Cracks in the reset? U.S. stops honoring arms treaty with Russia
The State Department announced today that it would stop fulfilling its obligations under the Conventional Armed Forces in Europe (CFE) Treaty with respect to Russia, in retaliation for Russia’s 2007 decision to stop honoring that treaty altogether. "This announcement in the CFE Treaty’s implementation group comes after the United States and NATO allies have tried ...
The State Department announced today that it would stop fulfilling its obligations under the Conventional Armed Forces in Europe (CFE) Treaty with respect to Russia, in retaliation for Russia’s 2007 decision to stop honoring that treaty altogether.
"This announcement in the CFE Treaty’s implementation group comes after the United States and NATO allies have tried over the past four years to find a diplomatic solution following Russia’s decision in 2007 to cease implementation with respect to all other 29 CFE States," said State Department spokeswoman Victoria Nuland. "Since then, Russia has refused to accept inspections and ceased to provide information to other CFE Treaty parties on its military forces, as required by the treaty."
The treaty, which was signed at the very end of the Cold War in 1990, was meant to impose limits on key categories of conventional weapons placed in Europe by NATO and Russia.
Russia suspended its observance of the CFE treaty in 2007: It claimed that NATO enlargement had resulted in the organization breaching treaty limits, objected to NATO member states’ efforts to link the treaty to a Russian troop presence in Georgia and Moldova, and argued that U.S. missile defense plans in Eastern Europe constituted a violation of the treaty.
Nuland was actually the administration’s lead official on negotiating with the Russians regarding the CFE before she was named the new State Department spokeswoman. A year of U.S.-Russian negotiations on the treaty broke down last May, a month before Nuland returned to Washington. She said that the United States will continue to honor the treaty with all states, except Russia.
"We will resume full treaty implementation regarding Russia, if Russia resumes implementation of its treaty obligations," she said. "The United States remains firmly committed to revitalizing conventional arms control in Europe."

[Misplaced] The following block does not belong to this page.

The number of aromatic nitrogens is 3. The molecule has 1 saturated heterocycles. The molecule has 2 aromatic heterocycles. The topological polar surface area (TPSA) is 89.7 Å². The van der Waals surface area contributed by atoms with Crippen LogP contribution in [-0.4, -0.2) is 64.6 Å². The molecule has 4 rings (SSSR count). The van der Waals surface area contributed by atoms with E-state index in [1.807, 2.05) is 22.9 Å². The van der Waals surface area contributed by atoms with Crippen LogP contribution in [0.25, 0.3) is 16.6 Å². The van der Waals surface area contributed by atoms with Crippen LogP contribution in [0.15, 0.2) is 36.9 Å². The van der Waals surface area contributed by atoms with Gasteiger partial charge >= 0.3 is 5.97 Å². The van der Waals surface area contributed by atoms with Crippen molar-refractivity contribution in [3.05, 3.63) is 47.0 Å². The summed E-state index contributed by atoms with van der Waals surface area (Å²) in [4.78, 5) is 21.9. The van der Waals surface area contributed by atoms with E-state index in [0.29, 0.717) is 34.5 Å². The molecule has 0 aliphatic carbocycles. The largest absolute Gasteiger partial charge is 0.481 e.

But critics on Capitol Hill said that the State Department’s move is not likely to convince Russia to come back to the negotiating table or resume fulfilling its treaty obligations.
"The Obama administration has adopted a limited countermeasure that is too late and too weak…. Since Russia refuses to end its occupation of Georgia, there is little point in attempting to bring it back into compliance with its obligations under the CFE Treaty," a senior GOP Senate aide told The Cable.
"Moreover, the Obama decision to continue to provide U.S. data to all other CFE Parties does not mirror Russian data denial to all parties, nor will it be effective, since Moscow will likely obtain data from several CFE parties provided by the United States. Such a move undermines effective efforts to answer noncompliance of the CFE Treaty particularly, and shows the extent to which the Obama administration lacks a credible policy in Europe."
Josh Rogin covers national security and foreign policy and writes the daily Web column The Cable. His column appears bi-weekly in the print edition of The Washington Post. He can be reached for comments or tips at firstname.lastname@example.org.
Previously, Josh covered defense and foreign policy as a staff writer for Congressional Quarterly, writing extensively on Iraq, Afghanistan, Guantánamo Bay, U.S.-Asia relations, defense budgeting and appropriations, and the defense lobbying and contracting industries. Prior to that, he covered military modernization, cyber warfare, space, and missile defense for Federal Computer Week Magazine. He has also served as Pentagon Staff Reporter for the Asahi Shimbun, Japan's leading daily newspaper, in its Washington, D.C., bureau, where he reported on U.S.-Japan relations, Chinese military modernization, the North Korean nuclear crisis, and more.
A graduate of George Washington University's Elliott School of International Affairs, Josh lived in Yokohama, Japan, and studied at Tokyo's Sophia University. He speaks conversational Japanese and has reported from the region. He has also worked at the House International Relations Committee, the Embassy of Japan, and the Brookings Institution.
Josh's reporting has been featured on CNN, MSNBC, C-Span, CBS, ABC, NPR, WTOP, and several other outlets. He was a 2008-2009 National Press Foundation's Paul Miller Washington Reporting Fellow, 2009 military reporting fellow with the Knight Center for Specialized Journalism and the 2011 recipient of the InterAction Award for Excellence in International Reporting. He hails from Philadelphia and lives in Washington, D.C. Twitter: @joshrogin